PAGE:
Well, the Jerusalem festival is 31 years old this year, and it has weathered its share of political storms (including the first and second intifadas). In earlier years, there were controversies over holding screenings on the Sabbath and programming films sympathetic to the Palestinian cause. In 2010, Meg Ryan and Dustin Hoffman canceled scheduled appearances after Israel’s controversial raid on six Gaza-bound aid ships in the Mediterranean. That the festival exists at all and has continued to thrive is the achievement of its founder, Lia van Leer, a patron saint of Israeli film culture whose lengthy resume includes having founded the Haifa and Jerusalem Cinematheques, as well as the Israeli Film Archive. And though van Leer stepped down from her post as festival CEO in 2008, at age 89 she remains a highly visible presence at screenings and other events, and a clear role model for current CEO Noa Regev, who assumed her post only last December.

Perhaps inevitably, numerous films screened during Jerusalem’s opening weekend seemed to comment directly or indirectly on current events. At a Q&A following the premiere of “Pit Bulls Flesh and Blood,” a documentary about the efforts of a former Israeli cop to rehabilitate dogs rescued from the illegal fighting underworld, the film’s subject, Yuval Mendlowitz, said he hoped people would learn to treat each other better than they did the dogs in the film. And in a decidedly hopeful anecdote from “The Go-Go Boys,” Israeli actor Yehoram Gaon recounts how, for one sequence in Golan’s hit 1974 musical “Kazablan,” the director recruited several busloads of Arab teenagers as extras, who joined their Jewish co-stars in singing a song entitled “We Are All Jews.”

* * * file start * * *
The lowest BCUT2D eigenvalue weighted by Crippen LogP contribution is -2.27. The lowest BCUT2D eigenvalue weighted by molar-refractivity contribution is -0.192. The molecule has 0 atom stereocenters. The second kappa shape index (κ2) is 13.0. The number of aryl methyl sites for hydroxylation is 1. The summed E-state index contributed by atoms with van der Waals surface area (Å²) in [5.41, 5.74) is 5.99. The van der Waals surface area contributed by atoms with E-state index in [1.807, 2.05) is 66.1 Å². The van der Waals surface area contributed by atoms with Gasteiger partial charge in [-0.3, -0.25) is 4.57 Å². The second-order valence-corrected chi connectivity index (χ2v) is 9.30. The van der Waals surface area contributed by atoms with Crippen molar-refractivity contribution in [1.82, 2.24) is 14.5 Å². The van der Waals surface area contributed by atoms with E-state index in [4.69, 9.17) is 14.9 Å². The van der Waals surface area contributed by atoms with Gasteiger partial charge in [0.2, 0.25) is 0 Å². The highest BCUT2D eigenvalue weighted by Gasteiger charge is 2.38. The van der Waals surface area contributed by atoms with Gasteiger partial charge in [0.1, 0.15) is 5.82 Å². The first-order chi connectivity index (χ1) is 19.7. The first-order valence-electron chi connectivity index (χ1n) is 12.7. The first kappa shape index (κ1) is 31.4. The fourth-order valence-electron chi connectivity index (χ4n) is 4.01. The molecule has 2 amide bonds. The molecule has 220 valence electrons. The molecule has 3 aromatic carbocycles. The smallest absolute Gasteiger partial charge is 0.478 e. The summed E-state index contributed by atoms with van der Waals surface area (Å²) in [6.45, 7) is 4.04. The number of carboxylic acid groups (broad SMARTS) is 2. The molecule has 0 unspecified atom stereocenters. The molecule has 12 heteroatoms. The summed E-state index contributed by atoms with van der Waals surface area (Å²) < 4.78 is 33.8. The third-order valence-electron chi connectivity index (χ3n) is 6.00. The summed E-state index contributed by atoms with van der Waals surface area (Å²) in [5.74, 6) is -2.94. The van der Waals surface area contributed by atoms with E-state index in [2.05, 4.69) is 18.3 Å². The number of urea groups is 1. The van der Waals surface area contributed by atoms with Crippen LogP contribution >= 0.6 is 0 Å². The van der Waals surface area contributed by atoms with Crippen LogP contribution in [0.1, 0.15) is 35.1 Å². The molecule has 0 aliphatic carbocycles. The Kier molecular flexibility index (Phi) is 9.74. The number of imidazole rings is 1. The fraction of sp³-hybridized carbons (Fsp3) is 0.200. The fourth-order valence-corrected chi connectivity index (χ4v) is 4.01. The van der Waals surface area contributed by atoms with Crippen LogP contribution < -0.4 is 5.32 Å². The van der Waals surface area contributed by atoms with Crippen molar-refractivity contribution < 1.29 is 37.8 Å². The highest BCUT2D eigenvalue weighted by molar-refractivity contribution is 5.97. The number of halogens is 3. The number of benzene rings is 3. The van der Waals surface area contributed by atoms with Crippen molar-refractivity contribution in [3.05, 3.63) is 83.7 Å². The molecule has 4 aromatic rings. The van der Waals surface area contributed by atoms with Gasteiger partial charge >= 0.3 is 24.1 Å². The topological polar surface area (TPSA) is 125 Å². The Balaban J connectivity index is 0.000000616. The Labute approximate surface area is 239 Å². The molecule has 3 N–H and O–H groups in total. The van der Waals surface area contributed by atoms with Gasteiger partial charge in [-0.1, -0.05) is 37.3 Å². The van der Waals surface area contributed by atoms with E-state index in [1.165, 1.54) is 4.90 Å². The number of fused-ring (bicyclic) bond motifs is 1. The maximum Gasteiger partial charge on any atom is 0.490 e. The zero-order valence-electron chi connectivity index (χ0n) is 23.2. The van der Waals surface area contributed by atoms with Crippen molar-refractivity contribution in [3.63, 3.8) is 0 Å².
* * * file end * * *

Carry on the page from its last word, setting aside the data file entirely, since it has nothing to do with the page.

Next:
Other films took on uncanny resonances simply by being screened in such close proximity to the Holy Land. Indeed, at what other festival can you one day walk the actual Via Dolorosa and the next see German director Dietrich Bruggemann’s Berlinale prize winner “Stations of the Cross,” about a pious teenager who fancies herself a saint in the making? If Bruggemann’s film is an undeniably impressive but overly calculating endeavor, John Michael McDonagh’s “Calvary” (which I managed to miss at both Sundance and Berlin) is the genuine article: a profoundly unsettled film about one man’s search for faith in a modern spiritual vacuum. That man is a parish priest (Brendan Gleeson) in an Irish coastal town whose life is threatened by an anonymous confessor in the film’s opening scene and who spends the next seven days assessing various suspects as well as his own deep-set doubts about the effectiveness of his life’s work.

McDonagh’s film (which opens Aug. 1 from Fox Searchlight) takes place in the long shadow cast by the sex-abuse scandals of the Catholic Church, the decades of religion-fed violence in Northern Ireland, corporate greed run amok and other social plagues both timeless and of the moment. But it is also an update of French novelist Georges Bernanos’ 1936 “Diary of a Country Priest,” about a clergyman who suffers in both body and soul for the malaise of his flock. The novel was adapted into the 1951 film of the same name by Robert Bresson, who made of it one of the greatest of all films about spiritual crisis. That’s a very high bar for any film to set for itself, but “Calvary” comes breathtakingly close, in no small part due to Gleeson’s torrential performance as a man of great virtue who looks at the world around him and wonders if he has been forsaken.

The 2014 Jerusalem Film Festival runs through July 20.